Vitamin D: Sarah Jarvis discusses use in combatting COVID-19
Vitamin D is crucial for the body’s overall health and wellbeing, as it keeps your bones and muscles healthy. The so-called ‘sunshine’ vitamin also protects against a number of other medical conditions, including rickets and osteomalacia. What are the best sources of vitamin D?
Vitamin D is used to regulate the amount of calcium and phosphate in the body.
Calcium and phosphate are both important for protecting your bones, teeth and muscles.
Without enough vitamin D in your diet, you could be at risk of a deficiency, which increases the risk of some medical conditions.
But making sure you eat plenty of vitamin D-rich foods is the perfect way to avoid developing a deficiency.
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What are the best sources of vitamin D?
Vitamin D can be found in a small number of everyday foods, according to the NHS.
Oily fish is one of the best sources of the sunshine vitamin – particularly salmon, mackerel and herring.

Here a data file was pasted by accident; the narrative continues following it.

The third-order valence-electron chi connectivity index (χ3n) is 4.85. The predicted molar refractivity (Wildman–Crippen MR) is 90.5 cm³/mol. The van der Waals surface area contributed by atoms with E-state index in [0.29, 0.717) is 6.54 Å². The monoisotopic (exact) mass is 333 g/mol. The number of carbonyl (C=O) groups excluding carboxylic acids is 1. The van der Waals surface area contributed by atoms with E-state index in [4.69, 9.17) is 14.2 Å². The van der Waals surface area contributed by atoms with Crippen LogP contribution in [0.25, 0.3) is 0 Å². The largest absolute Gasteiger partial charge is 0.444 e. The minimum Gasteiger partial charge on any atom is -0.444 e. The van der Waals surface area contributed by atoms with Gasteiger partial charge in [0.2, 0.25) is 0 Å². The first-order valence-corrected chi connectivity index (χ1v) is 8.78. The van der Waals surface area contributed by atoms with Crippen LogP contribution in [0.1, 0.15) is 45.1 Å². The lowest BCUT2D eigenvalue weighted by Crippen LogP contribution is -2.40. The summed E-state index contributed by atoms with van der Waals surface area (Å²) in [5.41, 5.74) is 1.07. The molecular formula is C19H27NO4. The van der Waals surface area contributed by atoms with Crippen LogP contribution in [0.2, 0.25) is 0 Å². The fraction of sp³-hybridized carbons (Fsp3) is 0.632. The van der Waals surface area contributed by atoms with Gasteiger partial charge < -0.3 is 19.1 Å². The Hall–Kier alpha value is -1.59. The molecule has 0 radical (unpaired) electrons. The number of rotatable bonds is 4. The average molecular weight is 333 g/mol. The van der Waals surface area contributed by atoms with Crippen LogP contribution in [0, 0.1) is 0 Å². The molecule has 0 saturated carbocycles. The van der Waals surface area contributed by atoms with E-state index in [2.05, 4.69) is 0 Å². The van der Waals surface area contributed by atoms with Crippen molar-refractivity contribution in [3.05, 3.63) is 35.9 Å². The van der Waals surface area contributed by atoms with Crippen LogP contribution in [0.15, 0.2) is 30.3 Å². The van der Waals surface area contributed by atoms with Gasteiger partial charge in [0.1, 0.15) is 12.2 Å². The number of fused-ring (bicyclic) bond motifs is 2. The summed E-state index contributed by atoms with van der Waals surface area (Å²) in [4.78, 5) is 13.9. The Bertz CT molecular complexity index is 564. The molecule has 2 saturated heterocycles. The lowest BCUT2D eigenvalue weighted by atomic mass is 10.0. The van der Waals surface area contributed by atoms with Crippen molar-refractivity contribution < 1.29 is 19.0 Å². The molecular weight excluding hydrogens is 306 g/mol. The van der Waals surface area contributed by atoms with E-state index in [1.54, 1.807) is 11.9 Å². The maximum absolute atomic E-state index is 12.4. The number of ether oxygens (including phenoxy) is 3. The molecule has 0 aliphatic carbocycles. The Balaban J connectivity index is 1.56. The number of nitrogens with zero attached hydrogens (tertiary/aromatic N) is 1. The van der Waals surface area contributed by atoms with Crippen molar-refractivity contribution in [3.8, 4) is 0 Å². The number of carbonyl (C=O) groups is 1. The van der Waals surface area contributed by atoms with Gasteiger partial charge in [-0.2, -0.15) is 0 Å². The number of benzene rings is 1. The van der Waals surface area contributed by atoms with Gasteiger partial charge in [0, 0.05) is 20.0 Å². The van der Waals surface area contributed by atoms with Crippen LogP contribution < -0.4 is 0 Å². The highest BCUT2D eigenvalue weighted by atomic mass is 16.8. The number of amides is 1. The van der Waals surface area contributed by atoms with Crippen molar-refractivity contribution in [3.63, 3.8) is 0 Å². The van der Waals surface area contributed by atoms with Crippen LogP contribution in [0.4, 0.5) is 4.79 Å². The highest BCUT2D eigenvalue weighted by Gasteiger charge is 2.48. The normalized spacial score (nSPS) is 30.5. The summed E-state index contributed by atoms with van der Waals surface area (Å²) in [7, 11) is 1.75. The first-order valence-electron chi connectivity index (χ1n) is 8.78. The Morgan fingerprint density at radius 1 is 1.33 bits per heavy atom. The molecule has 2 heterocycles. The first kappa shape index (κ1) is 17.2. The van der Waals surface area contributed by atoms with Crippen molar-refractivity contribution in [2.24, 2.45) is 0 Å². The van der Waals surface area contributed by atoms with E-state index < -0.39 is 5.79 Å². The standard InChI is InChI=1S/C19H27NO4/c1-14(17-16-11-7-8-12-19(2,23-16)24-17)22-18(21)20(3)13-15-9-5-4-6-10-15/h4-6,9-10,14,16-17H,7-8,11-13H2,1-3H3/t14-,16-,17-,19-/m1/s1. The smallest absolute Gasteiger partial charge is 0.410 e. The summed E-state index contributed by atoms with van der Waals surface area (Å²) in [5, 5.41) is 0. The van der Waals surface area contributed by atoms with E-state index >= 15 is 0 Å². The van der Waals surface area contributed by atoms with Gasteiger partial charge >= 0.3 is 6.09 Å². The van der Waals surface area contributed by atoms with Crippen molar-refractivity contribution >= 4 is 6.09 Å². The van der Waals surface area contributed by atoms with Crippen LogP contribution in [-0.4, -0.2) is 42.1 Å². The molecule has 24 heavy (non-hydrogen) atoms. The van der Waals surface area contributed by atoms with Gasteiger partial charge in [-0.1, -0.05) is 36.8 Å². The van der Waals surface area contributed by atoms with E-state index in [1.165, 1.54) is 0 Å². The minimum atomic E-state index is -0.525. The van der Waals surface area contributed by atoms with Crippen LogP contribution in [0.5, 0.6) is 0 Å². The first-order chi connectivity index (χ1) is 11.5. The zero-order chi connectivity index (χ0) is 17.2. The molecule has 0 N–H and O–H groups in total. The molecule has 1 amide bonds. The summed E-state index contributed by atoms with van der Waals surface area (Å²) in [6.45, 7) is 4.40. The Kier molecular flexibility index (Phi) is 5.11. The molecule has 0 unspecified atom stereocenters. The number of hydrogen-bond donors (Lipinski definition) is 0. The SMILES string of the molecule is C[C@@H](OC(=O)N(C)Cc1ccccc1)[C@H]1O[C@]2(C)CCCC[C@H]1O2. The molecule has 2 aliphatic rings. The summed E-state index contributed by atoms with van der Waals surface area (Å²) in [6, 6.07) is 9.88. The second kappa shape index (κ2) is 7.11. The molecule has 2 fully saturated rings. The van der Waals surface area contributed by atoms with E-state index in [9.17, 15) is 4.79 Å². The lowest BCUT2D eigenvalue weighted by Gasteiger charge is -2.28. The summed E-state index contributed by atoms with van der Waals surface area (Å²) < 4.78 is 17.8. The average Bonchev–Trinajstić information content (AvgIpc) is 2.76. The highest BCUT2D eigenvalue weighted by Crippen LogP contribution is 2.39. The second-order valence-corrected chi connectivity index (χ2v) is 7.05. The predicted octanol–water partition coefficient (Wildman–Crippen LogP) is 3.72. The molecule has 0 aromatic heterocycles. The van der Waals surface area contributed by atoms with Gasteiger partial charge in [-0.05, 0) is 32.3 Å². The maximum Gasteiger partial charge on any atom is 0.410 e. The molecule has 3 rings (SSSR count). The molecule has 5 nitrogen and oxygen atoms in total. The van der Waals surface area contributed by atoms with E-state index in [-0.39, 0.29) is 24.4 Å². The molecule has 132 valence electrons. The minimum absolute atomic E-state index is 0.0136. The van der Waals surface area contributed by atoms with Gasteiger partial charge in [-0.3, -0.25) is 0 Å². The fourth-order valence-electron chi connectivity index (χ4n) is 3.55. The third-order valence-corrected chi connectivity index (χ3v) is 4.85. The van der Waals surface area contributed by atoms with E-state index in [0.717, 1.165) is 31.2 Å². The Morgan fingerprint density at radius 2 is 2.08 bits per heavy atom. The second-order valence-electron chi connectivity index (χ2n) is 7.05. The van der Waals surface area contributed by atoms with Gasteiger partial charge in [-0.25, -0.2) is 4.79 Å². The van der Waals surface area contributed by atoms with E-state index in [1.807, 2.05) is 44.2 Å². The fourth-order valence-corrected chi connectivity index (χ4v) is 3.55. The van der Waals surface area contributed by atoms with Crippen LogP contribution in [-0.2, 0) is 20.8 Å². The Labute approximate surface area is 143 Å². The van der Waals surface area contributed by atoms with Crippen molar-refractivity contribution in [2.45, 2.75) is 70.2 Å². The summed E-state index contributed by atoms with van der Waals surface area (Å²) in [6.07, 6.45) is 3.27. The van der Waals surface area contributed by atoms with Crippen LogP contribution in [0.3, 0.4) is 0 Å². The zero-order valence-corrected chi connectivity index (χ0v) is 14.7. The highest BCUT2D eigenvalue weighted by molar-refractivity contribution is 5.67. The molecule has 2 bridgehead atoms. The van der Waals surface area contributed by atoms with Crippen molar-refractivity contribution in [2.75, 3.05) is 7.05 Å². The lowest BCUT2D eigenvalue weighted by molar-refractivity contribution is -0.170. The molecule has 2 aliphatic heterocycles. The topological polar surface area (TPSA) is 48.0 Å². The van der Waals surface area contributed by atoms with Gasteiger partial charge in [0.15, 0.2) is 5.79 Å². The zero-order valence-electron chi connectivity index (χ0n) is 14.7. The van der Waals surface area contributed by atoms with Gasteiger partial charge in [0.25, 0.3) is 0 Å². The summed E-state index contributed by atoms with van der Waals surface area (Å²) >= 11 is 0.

Other good examples of vitamin D foods include red meat, liver and even egg yolks.
Some food products – namely cereal and spreads – may be fortified with vitamin D during the manufacturing process.
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The body also naturally produces vitamin D when it comes in contact with direct sunlight.
But during the winter months, the Earth’s axis is slightly tilted, and the body struggles to produce enough of the vitamin.
It’s therefore recommended that everyone takes a 10mcg vitamin D supplement daily.
It’s even more important to take a daily supplement during the 2020/2021 winter period, as more people are staying indoors than ever before.
“It’s important to take vitamin D as you may have been indoors more than usual this year,” said the NHS.
“You should take 10 micrograms (400 IU) of vitamin D a day between October and early March to keep your bones and muscles healthy.
“There have been some reports about vitamin D reducing the risk of coronavirus [Covid-19].
“But there is currently not enough evidence to support taking vitamin D to prevent or treat coronavirus.”
It may be difficult to know if you have a vitamin D deficiency, as the symptoms don’t necessarily make you feel unwell.
You’ll likely feel incredibly lethargic and fatigued if you have a deficiency, however.
Some people feel unusually achy and weak, and they may even start getting more cramps than normal.
You should speak to a doctor if you think you may be at risk of a vitamin D deficiency.
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